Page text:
Too often in the last 25+ years we, who wander the halls of industrial real estate brokerage in Cincinnati and Dayton, have been told that we’re in a secondary market, that anyone investing here has to add (pick a number) basis points to his/her return to justify the higher risk, the lower market fluidity, the rust belt character, sometimes the union influence, the lack of a good route east, etc.
Yeah, yeah, yeah.
Things have changed a little. Maybe a lot. There’s a pretty strong history since then of national developers building spec buildings, of strong institutional interest in some of our newer investment buildings, and in recognition of “automotive alley,” the huge influence of I-75 from Canada to Florida and the billions – yes, billions – invested in US automotive plants by both foreign and domestic producers. Today, with new car sales rebounding from the ’08 doldrums of 11 million units to the old norm of 16 million units, this is more important than ever.
And then look at what happened in the recession. There’s an old saying that if you redistributed all the word’s wealth evenly to everyone, that in a matter of a few years the same people would end up with most of it again. In 2008’s market collapse, as in all previous market corrections (though this one was much worse), the over leveraged and overpriced properties all hit the wall, and were gobbled up by those who had the capital and foresight to see into the future. For years this distressed sale frenzy went on, pushing values lower and entrapping the next layer of owners into distress.
Of course, the targets were in the sexy markets; NY/New Jersey, Chicago, LA, Atlanta, Dallas and Houston. Sure, the same thing happened in secondary markets, but much of the activity was with local buyers. National attention stayed in the safe haven markets.
Until this year. Almost all industry analysts say the same thing. Cap rates and purchase prices have been driven so low (CAPs) and high (prices) that the value perception got squeezed to the point of searching for alternatives. Enter the secondary markets. To be sure, places like Indianapolis (Chicago Junior?), which my old Colliers/Cassidy Turley teammates were always so quick to point out vs. Cincinnati, were just a notch behind the major markets – and ahead of us. But there weren’t many others who were and are. Cincinnati has clearly proven to be in the sights of the active national institutional investment community, and very definitely perceived as a place to go vs. the primary markets and their “scraps.”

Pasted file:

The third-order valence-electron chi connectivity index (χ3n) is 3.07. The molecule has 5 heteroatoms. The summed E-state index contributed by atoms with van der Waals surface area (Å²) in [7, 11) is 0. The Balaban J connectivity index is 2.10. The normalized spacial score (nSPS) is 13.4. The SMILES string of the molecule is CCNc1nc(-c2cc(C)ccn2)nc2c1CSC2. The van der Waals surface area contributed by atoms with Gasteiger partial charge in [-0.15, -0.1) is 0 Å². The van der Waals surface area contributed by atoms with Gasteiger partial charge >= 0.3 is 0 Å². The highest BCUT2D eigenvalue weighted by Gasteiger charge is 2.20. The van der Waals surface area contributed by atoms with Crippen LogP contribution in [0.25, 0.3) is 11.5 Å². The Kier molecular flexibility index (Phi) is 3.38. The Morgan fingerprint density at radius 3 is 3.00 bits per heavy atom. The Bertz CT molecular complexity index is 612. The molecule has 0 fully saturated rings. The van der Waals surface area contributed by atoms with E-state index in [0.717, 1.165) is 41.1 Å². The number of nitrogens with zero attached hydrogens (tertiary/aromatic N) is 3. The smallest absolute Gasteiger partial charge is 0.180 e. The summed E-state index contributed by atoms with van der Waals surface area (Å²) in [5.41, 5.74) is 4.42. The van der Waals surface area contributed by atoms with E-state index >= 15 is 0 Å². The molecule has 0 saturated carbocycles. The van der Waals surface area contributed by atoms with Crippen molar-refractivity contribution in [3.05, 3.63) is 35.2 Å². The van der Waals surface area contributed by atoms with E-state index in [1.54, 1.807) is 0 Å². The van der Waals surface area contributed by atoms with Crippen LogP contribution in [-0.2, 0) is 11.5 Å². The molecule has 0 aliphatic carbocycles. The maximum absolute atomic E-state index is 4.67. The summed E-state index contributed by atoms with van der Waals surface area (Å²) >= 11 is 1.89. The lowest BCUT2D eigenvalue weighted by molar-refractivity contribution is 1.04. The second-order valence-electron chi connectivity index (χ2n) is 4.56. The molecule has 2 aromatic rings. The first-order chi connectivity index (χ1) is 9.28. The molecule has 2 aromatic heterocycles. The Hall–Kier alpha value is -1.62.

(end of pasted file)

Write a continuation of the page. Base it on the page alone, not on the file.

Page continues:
So, you would think, then, that there’d be a frenzy of spec building going on. It always happens in cycles like this. And truthfully, there has been a frenzy in Louisville, a small market elevated in importance by UPS, in Indianapolis (where one developer sold a new spec building empty for the same return expected in the pro forma for a fully-leased building), in Columbus, and in other mid-western markets.
But not so much in Cincinnati. Why?
As you’d expect, there’s not one easy answer. It’s partly for the lack of good highway-near sites, partly because those previously active in the market (Prologis, First Industrial, Duke, Opus) are no longer. But there’s one who is, and it’s perhaps the main reason there is not more spec construction in the Cinci market.
IDI owns it.
IDI, for a variety of reasons, controls and owns almost all of the good land sites in the market. At present, they have the only new spec large bulk buildings available in the market, with 2 over 400,000sf being constructed. As a matter of fact, the only other spec building having been constructed (by VanTrust) is a 274,000sf facility near the airport, and it’s a one-off site. For the foreseeable future, IDI, a very-high-quality merchant builder, has a corner on the Greater Cincinnati market. This is pretty unusual and may be unique in the USA today.
But there’s a wild card.
If Indianapolis is so strong because of the confluence of so many Interstate highways (true) and if Columbus tops Cincinnati in bulk distribution because of its I-70 and I-71 cross hairs, then why isn’t Dayton even better with I-75 and I-70? The answer in the past has been – at least partly – the aforementioned union influence from the history of GM and Chrysler. But, that’s getting farther and farther in the rear-view mirror. Nobody has ever built a big spec building in Dayton, with Miller-Valentine being virtually the only developer even building as much as 200,000sf spec.
But, this could change. And soon. Prologis is in the process of finishing a 1.8 million square foot distribution center for P & G just west of Dayton’s airport. Not far west of there Clayco built 2 mammoth facilities – a 600,000sf (expanded to 800,000sf before completion) facility for Payless Shoes in Brookville, and a 1.6 million square foot DC for Caterpillar Logistics in Clayton. The time may be coming for spec development for large facilities in Dayton. There are land sites with generous tax abatement packages available, and it wouldn’t be surprising to see a trend develop in Dayton. Maybe not today – but someone will start – and the trend will begin.
Interesting business. Like with most in today’s world, you can’t stand still…….
What Do You Think? Comment Below
About the author:
Dave Noonan, SIOR, CCIM, LEED AP, Dave Noonan is an industrial specialist and broker for Lakota Commercial Realty in West Chester, OH. He specializes in the sales and leasing of industrial properties, site search, property analysis and industrial investment.
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